Rafidah's many overseas missions to attract foreign investments should
be cancelled if the government has taken policy decision not to depend on
FDIs, starting with her Japanese mission from March 10 - 18
by Lim Kit Siang
Monday): The Prime Minister, Datuk
Seri Dr. Mahasthir Mohamad said in Langkawi on Saturday that Malaysia
"did not want to continue depending on foreign direct investment (FDI) but
would focus on local investment". (Bernama)
If the government does not want foreign direct investment, then the first
thing it should do is to cancel all the overseas investment missions of the
Minister for International Trade and Industry, Datuk Rafidah Aziz planned
for the rest of this year, as it would be a waste of public funds when the
government no longer wanted FDIs.
Rafidah is slated to lead an investment mission to Japan (Fukuoka, Kobe and
Nagoya) from March 10-18, followed by missions to the United States
(Raleigh, Minneapolis and Seattle) from April 7 to 17, visits to Bahrain
(Manama), United Arab Emirates (Dubai), Lebanon (Beirut) and Saudi Arabia
(Jeddah) from April 27 to May 7 and to China (Guangzhou, Chengdu, Beijing
and Shanghai) from May 19-30.
Other investment missions which Rafidah had lined up for the rest of the
year would include Europe (Germany, United Kingdom and Spain) from June 9-17
and Taiwan (Taipei) and Korea (Seoul and Busan) from August 4-12.
If the government has arrived at a new policy decision as indicated by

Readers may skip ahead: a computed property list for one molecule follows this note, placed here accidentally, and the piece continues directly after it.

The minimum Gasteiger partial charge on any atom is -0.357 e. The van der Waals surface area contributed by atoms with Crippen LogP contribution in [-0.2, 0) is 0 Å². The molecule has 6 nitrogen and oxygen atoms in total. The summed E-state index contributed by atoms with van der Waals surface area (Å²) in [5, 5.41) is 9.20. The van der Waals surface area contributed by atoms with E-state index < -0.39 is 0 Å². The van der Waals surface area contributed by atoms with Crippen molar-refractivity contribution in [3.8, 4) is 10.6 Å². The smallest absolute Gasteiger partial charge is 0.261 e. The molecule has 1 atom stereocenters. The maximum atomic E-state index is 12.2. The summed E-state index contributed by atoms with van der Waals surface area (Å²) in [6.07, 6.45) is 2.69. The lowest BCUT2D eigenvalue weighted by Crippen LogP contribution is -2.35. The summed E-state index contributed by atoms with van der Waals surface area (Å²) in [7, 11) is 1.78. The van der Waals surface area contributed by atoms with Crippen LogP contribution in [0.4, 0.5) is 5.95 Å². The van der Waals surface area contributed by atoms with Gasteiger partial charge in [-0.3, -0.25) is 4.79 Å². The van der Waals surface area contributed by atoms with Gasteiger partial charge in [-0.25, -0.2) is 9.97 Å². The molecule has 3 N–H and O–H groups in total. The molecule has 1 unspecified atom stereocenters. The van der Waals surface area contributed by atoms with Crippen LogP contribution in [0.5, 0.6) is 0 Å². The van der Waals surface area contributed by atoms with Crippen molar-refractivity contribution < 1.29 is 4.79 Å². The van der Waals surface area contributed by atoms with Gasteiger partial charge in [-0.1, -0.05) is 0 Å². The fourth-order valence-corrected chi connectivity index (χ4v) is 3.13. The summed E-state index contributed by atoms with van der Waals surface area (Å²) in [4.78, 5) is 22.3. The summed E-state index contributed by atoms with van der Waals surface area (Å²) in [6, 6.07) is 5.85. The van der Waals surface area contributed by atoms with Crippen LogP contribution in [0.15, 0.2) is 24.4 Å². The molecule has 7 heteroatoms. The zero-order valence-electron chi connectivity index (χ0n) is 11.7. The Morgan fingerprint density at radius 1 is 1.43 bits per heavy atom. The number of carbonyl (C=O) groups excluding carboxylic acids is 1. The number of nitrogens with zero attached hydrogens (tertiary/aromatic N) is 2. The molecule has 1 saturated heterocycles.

Mahathir that the government did not want to continue to depend on FDIs for
growth, then what is the use and purpose of Rafidah continuing with her many
overseas investment missions in the coming months?
In actual fact, the question is not that Malaysia does not want FDIs but
that FDIs are avoiding Malaysia as a destination, for two reasons: China has
become a more powerful magnet for FDIs and increasing factors which have
made FDIs more wary of coming to Malaysia, such as:
Malaysia's international image as a "terrorist centre';
Malaysia's international perception as an Islamic State
following the "929 Declaration" by Mahathir that Malaysia is an Islamic
State on Sept. 29, 2001 at the Gerakan national delegates' conference; and
Mahathir's image as increasingly anti-West, especially with his
recent repeated advocacy of the use of the oil weapon by the Islamic
countries against the US and the West, placing him in the company of Saddam
Hussein of Iraq as the two leaders publicly espousing the use of the oil
weapon against the West in recent years.
There may be very little that Malaysia could do with China
emerging as the biggest magnet for FDIs, but the increasingly adverse image
of Malaysia to FDIs because of local domestic factors should be urgently
addressed and overcome to ensure that Malaysia remain attractive to FDIs as
well as domestic investment.
Lim Kit Siang, DAP National